The Circuit Court Grand Jury for Greene County issued charges against Mayor elect, Latasha Johnson, for a September 30, 2019 incident. The charges were signed by Gregory S. Griggers District Attorney for the 17th Judicial Circuit.
She is charged with using her position as a Eutaw City Council member, “To obtain personal gain for herself, to wit: instructed Tyler Sellers not to tow her automobile, after identifying herself as a Eutaw City Councilwoman and informing Tyler Sellers that if he towed her vehicle that it would cause problems for him with the Eutaw City Council, which resulted in a personal gain for the said Latasha Johnson in the amount of $100, in violation of Section 36-25-5(a) and Section 36-25-27(a)(1) of the Code of Alabama, against the peace and dignity of the State of Alabama.”
Count II of the indictment accuses Johnson of “making a false statement” to Brian Barker, an investigator with the Alabama Ethics Commission, on or about May 26, 2020, concerning her knowledge of Tyler Sellers and his family, which allowed Johnson to take possession of her vehicle, rather than allow Sellers to tow it.
Latasha Johnson was arrested on October 27, 2020 and brought to the Greene County Jail. She was released on a $10,000 bond the same day.
Attorney Hank Sanders of Selma, who represents Johnson said, “My client is innocent. She will have her day in court and will be able to prove her innocence. She will continue to go about her work duties and her mayoral duties. This has come as a complete surprise just days after her election as Mayor of Eutaw and before she could take office.”
Latasha Johnson was elected Mayor of Eutaw in the Runoff Municipal Elections of October 6, 2020 by a vote of 718 (57.7%) to 526 (42.3%) for incumbent Mayor Raymond Steele. She and the newly elected City Council members plan to take office in a ceremony scheduled for Noon on Monday, November 2, 2020 at the Thomas Gilmore Courthouse Square.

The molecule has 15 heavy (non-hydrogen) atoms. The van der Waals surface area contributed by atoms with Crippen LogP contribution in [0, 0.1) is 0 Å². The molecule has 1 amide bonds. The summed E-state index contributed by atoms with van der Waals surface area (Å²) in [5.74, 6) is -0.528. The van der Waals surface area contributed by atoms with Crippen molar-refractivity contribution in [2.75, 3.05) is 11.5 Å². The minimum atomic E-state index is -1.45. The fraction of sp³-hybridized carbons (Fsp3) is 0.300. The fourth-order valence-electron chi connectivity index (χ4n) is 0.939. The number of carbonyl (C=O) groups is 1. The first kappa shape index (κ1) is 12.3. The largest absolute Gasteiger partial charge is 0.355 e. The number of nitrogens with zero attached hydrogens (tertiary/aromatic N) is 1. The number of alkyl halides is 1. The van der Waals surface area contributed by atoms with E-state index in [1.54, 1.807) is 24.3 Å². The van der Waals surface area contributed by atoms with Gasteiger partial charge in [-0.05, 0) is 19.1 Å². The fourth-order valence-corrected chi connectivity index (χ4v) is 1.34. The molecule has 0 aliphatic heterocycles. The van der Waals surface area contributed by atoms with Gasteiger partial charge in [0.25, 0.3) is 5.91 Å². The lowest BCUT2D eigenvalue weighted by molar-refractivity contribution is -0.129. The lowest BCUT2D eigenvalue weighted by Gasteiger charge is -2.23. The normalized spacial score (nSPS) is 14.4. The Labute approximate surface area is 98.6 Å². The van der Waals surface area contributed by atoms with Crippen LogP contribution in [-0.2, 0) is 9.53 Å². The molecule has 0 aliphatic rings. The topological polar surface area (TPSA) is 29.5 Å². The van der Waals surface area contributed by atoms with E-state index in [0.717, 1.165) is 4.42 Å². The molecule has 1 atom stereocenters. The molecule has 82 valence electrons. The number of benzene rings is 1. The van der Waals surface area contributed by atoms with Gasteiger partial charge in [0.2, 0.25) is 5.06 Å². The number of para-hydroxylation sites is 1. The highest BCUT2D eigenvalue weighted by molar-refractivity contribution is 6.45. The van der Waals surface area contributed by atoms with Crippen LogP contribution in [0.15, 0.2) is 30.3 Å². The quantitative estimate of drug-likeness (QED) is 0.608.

Notice Retiring Eutaw Police Chief, Derick Coleman will be recognized for his work at a program scheduled for Friday, October 30, 2020 at 12:00 noon on the Thomas Gilmore Courthouse Square in Eutaw, sponsored by the Greene County First Responders Support Group
As of October 28, 2020 at 11:10 AM (according to Alabama Political Reporter) Alabama had 187,706 confirmed cases of coronavirus, (13,178 more than last week) with 2,911 deaths (106 more than last week) Greene County had 436 confirmed cases, (7 more cases than last week), with 16 deaths Sumter Co. had 477 cases with 21 deaths Hale Co. had 780 cases with 30 deaths
On October 22, 2020, the Alabama Department of Environmental Management (ADEM) held a public hearing on permitting the closure, treatment and management of a coal ash pond, at the Alabama Power Company Steamplant in Forkland, which adjoins the Black Warrior River. Alabama Power Company has submitted a plan to ADEM to treat the current open coal ash pond at its Steamplant, reduce its size from over 559 acres to 268 acres, by pulling out water and concentrating the ash residue, place a thirty foot deep, two foot wide wall, around the pond anchored to its chalk material base, place a plastic cap on the pond and continue to monitor 30 wells on the perimeter of the pond for contamination.
Alabama Power Company stopped using coal as a fuel at its Forkland electricity generating facility about five years ago. The facility now uses natural gas to fuel its turbines. The company has a residue of coal ash stored in a 500 acre pond near the Black Warrior River. The EPA has required plants like the Forkland Steamplant to come up with a plan to deal with its coal ash residues, to prevent contamination of the nearby river or subterrain water sources.